Think of the changes in society, technology, arts and law that have taken place over the past 50 years. It is possible that the advances and evolutions to come in the next five decades will dwarf those that have taken place since 1967.
While no one can know for certain what lies ahead, researchers do their best to provide us with educated guesses about where we’ll be in 2070. Recent studies by 1000 Friends of Florida, the University of Florida and our state’s Department of Agriculture contain forecasts that the public and policymakers alike should bear in mind as decisions are made about land use and zoning.
The 1000 Friends’ report titled Florida 2070 says if development continues at its current pace, more than a third of the state will be paved in 2070. That means we will have millions fewer acres of land devoted to agriculture and nature; changes that will impact things such as food supply, natural resources and quality of life.
A related report — titled Water 2070 — says we will have nearly 15 million additional state residents by that target date, more than doubling water use and adding to existent water-supply burdens.
A news article says the studies are not all doom and gloom, however. The reports also include suggestions about how we can shape compact development patterns and how modest land- and water-conservation efforts could have significant positive impacts on the future.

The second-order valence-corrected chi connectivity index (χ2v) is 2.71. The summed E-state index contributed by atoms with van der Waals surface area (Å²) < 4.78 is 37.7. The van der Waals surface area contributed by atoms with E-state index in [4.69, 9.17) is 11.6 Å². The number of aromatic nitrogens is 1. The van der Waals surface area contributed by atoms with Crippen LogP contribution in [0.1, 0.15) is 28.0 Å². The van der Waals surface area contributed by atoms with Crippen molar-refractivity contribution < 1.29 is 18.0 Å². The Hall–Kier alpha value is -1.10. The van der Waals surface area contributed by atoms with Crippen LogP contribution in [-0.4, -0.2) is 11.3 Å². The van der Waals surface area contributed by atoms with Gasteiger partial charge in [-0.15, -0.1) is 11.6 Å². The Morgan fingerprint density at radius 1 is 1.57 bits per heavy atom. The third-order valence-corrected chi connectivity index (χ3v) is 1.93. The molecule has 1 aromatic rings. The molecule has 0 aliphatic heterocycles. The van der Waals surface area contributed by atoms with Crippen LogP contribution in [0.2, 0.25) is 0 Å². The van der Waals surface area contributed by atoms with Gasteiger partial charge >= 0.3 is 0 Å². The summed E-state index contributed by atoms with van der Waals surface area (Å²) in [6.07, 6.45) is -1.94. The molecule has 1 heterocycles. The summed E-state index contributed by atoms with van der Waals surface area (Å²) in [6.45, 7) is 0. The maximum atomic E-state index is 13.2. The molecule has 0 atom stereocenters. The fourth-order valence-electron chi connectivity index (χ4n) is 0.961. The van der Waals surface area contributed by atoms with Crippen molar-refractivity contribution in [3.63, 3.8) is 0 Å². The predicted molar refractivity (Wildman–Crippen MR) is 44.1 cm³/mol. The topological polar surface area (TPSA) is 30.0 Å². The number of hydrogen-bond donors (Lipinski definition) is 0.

The president of nonprofit 1000 Friends says hurricanes Irma and Harvey were stark reminders of how land use decisions impact the environment and our quality of life, but also “the viability of urban landscapes in a future where climate change and associated sea-level rise will make superstorms more frequent and destructive.”
The Cocoa law firm of Goldman, Monaghan, Thakkar & Bettin, P.A. helps clients shape the community today. If you have matters that need to be addressed by the zoning board or county commissioners, we help you navigate the process and paperwork.